But languishing in prison, he's woeful: "There is no escape, no mastery of my destiny."
Kennedy work is hardly a hagiography. Sharpe's character is bedevilled by inner turmoil and vacillation.
In this compelling saga, Kennedy poses the question that has wrestled with many political philosophers: Is religion an opiate?
"There is no bigger cause than fighting fi freedom," one freedom fighter barks. "Is you, Sam, you is de one who bring me to dis, you and yuh preaching."
For Sharpe, the Bible is the catalyst for liberation, but he concedes its mixed messages. "They jus see religion in a different way," he says, referring to white missionaries
And what of fellow slaves who invested in Sharpe's leadership? Would they have been better served by a revolutionary unmoved by Christianity?
We struggle to respond.
Still, the words of Sharpe's first love and mother of his child prove prophetic: "Too much reading of the Bible confuse up yuh head ... If you continue with de preaching, dem gwine beat you and lock you up."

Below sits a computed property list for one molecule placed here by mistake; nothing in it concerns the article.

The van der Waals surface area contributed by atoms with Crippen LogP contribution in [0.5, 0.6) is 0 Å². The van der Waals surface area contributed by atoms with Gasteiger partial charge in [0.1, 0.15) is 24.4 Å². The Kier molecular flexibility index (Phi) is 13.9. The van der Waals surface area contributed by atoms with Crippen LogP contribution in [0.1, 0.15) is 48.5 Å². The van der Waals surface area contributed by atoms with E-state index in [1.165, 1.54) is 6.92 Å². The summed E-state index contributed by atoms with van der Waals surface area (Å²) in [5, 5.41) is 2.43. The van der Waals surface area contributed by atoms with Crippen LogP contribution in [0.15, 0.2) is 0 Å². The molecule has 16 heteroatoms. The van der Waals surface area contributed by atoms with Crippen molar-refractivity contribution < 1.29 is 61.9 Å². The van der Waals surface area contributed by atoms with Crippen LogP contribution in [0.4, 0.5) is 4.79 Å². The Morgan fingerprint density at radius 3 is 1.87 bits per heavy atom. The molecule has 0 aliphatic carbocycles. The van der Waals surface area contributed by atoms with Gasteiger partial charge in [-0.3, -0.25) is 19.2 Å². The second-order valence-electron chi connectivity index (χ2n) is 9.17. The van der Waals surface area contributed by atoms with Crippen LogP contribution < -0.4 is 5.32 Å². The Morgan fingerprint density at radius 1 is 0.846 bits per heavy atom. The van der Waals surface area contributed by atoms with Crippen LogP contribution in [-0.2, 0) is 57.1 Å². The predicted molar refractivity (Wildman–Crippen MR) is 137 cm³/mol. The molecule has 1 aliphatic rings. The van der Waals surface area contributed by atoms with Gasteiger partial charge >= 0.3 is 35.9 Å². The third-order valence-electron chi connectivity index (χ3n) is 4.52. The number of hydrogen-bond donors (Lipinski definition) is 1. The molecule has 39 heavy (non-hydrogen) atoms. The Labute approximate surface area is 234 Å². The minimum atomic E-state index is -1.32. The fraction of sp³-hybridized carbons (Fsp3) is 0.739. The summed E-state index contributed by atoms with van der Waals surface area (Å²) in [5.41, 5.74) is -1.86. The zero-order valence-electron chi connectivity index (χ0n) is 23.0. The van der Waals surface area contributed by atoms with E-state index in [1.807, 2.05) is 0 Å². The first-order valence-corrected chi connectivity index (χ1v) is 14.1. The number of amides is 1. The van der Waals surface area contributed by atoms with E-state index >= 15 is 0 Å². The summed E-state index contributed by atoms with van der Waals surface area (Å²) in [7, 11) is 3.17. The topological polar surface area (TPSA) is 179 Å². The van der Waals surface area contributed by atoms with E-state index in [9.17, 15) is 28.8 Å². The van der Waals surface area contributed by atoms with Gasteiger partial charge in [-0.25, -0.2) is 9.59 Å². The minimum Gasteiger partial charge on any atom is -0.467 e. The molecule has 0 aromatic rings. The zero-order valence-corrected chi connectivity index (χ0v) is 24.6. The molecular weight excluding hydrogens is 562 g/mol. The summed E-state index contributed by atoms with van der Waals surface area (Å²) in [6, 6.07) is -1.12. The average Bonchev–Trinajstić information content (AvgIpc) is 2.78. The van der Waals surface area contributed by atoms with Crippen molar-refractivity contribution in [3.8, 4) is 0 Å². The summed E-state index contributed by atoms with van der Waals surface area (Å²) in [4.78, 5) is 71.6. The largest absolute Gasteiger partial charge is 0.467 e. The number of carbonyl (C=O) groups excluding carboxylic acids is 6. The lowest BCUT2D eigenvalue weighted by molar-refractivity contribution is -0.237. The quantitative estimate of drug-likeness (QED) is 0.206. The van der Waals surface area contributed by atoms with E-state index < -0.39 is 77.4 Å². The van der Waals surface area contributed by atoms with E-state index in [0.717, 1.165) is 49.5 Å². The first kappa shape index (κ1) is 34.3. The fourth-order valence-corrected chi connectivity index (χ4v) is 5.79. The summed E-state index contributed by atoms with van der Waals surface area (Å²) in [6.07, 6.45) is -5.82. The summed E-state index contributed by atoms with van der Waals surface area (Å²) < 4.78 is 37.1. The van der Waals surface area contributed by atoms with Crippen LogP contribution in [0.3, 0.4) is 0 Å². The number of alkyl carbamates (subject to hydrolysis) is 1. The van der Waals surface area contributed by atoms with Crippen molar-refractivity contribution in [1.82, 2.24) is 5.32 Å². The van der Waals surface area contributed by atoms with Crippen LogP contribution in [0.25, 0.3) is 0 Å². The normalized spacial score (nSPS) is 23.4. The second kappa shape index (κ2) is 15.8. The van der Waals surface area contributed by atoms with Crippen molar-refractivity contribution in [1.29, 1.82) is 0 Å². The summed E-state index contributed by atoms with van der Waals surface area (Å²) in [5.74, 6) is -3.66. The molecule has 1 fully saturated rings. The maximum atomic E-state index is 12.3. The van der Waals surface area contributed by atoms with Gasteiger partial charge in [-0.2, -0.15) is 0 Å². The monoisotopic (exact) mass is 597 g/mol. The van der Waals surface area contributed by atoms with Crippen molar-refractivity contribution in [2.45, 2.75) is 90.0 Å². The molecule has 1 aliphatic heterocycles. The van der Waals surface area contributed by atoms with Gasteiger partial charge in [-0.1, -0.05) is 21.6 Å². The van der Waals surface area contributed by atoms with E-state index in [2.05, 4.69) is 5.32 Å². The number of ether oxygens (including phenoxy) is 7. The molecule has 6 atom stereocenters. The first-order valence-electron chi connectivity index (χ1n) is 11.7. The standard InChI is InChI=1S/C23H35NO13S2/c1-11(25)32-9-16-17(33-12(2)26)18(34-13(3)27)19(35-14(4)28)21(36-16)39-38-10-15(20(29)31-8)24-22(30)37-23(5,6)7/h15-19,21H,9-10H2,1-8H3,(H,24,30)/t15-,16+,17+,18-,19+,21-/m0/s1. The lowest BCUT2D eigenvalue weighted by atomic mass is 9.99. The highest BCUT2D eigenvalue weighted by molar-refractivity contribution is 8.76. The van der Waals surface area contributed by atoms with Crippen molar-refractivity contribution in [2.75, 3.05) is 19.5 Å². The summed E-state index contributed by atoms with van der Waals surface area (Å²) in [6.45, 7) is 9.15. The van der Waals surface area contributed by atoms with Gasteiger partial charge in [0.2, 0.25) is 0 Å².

In this imaginative work, Kennedy captures a moment in history that continues to breathe with abandon. Etched in the collective unconscious of a deviant world are sentiments driven by superiority and inferiority. They travel in unison - in lock step - along a beaten path of madness and destruction.
Book: Daddy Sharpe: A Narrative of the Life and Adventures of Samuel Samuel Sharpe, A West Indian Slave Written by Himself, 1832 by Fred W. Kennedy
Publisher: Ian Randle Publishers, Kingston
Available at Amazon
Feedback: email@example.com or @glenvilleashby.
- Dr Fred W. Kennedy is available for lectures and seminars on the life and impact of Daddy Sharpe on Caribbean history.